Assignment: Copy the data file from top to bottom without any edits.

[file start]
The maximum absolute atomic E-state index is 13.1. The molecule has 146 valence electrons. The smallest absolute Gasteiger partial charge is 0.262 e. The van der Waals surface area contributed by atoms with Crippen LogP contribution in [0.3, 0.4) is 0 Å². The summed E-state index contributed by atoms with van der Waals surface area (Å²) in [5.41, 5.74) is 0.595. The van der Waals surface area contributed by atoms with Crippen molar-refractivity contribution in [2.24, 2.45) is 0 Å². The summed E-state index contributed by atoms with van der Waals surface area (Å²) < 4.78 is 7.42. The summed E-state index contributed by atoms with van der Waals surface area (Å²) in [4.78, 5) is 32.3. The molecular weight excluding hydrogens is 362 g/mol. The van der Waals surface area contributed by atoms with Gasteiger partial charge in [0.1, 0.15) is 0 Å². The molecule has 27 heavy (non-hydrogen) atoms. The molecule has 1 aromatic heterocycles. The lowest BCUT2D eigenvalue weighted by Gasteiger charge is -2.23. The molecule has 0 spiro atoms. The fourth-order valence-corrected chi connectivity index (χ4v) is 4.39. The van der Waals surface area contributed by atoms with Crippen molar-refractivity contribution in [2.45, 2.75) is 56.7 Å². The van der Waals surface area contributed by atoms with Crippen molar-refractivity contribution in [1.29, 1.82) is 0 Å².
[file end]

The maximum absolute atomic E-state index is 13.1. The molecule has 146 valence electrons. The smallest absolute Gasteiger partial charge is 0.262 e. The van der Waals surface area contributed by atoms with Crippen LogP contribution in [0.3, 0.4) is 0 Å². The summed E-state index contributed by atoms with van der Waals surface area (Å²) in [5.41, 5.74) is 0.595. The van der Waals surface area contributed by atoms with Crippen molar-refractivity contribution in [2.24, 2.45) is 0 Å². The summed E-state index contributed by atoms with van der Waals surface area (Å²) < 4.78 is 7.42. The summed E-state index contributed by atoms with van der Waals surface area (Å²) in [4.78, 5) is 32.3. The molecular weight excluding hydrogens is 362 g/mol. The van der Waals surface area contributed by atoms with Gasteiger partial charge in [0.1, 0.15) is 0 Å². The molecule has 27 heavy (non-hydrogen) atoms. The molecule has 1 aromatic heterocycles. The lowest BCUT2D eigenvalue weighted by Gasteiger charge is -2.23. The molecule has 0 spiro atoms. The fourth-order valence-corrected chi connectivity index (χ4v) is 4.39. The van der Waals surface area contributed by atoms with Crippen molar-refractivity contribution in [2.45, 2.75) is 56.7 Å². The van der Waals surface area contributed by atoms with Crippen molar-refractivity contribution in [1.29, 1.82) is 0 Å².